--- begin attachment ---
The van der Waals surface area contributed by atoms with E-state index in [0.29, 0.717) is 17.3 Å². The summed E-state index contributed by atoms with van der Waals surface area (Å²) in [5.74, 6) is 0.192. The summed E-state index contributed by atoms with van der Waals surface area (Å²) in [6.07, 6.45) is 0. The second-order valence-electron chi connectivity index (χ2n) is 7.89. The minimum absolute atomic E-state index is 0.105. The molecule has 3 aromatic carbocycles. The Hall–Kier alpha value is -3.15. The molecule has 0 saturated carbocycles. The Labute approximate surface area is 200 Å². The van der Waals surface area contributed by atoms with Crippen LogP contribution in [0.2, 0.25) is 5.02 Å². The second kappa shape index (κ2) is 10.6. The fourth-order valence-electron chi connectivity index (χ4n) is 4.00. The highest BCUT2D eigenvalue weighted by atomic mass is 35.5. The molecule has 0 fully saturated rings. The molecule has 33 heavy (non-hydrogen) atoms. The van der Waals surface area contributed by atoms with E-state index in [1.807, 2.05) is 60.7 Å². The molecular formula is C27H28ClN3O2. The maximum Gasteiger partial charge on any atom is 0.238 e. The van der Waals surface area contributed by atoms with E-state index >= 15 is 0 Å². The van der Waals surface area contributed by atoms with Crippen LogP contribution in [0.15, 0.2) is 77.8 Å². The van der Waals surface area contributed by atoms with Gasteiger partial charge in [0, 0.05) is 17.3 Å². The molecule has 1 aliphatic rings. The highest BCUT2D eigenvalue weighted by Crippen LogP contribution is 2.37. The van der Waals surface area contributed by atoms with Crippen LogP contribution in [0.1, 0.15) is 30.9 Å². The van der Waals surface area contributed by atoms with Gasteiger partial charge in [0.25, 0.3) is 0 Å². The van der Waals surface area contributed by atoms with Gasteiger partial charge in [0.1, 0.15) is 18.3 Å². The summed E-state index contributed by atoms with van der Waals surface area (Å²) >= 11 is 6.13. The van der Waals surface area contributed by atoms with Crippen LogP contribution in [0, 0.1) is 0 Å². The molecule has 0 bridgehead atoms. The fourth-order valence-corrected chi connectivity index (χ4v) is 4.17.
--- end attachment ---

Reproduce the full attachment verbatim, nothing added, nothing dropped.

The van der Waals surface area contributed by atoms with E-state index in [0.29, 0.717) is 17.3 Å². The summed E-state index contributed by atoms with van der Waals surface area (Å²) in [5.74, 6) is 0.192. The summed E-state index contributed by atoms with van der Waals surface area (Å²) in [6.07, 6.45) is 0. The second-order valence-electron chi connectivity index (χ2n) is 7.89. The minimum absolute atomic E-state index is 0.105. The molecule has 3 aromatic carbocycles. The Hall–Kier alpha value is -3.15. The molecule has 0 saturated carbocycles. The Labute approximate surface area is 200 Å². The van der Waals surface area contributed by atoms with Crippen LogP contribution in [0.2, 0.25) is 5.02 Å². The second kappa shape index (κ2) is 10.6. The fourth-order valence-electron chi connectivity index (χ4n) is 4.00. The highest BCUT2D eigenvalue weighted by atomic mass is 35.5. The molecule has 0 fully saturated rings. The molecule has 33 heavy (non-hydrogen) atoms. The van der Waals surface area contributed by atoms with E-state index in [1.807, 2.05) is 60.7 Å². The molecular formula is C27H28ClN3O2. The maximum Gasteiger partial charge on any atom is 0.238 e. The van der Waals surface area contributed by atoms with E-state index >= 15 is 0 Å². The van der Waals surface area contributed by atoms with Crippen LogP contribution in [0.15, 0.2) is 77.8 Å². The van der Waals surface area contributed by atoms with Gasteiger partial charge in [0, 0.05) is 17.3 Å². The molecule has 1 aliphatic rings. The highest BCUT2D eigenvalue weighted by Crippen LogP contribution is 2.37. The van der Waals surface area contributed by atoms with Crippen LogP contribution in [0.1, 0.15) is 30.9 Å². The van der Waals surface area contributed by atoms with Gasteiger partial charge in [0.25, 0.3) is 0 Å². The van der Waals surface area contributed by atoms with Gasteiger partial charge in [0.1, 0.15) is 18.3 Å². The summed E-state index contributed by atoms with van der Waals surface area (Å²) >= 11 is 6.13. The van der Waals surface area contributed by atoms with Crippen LogP contribution in [0, 0.1) is 0 Å². The molecule has 0 bridgehead atoms. The fourth-order valence-corrected chi connectivity index (χ4v) is 4.17.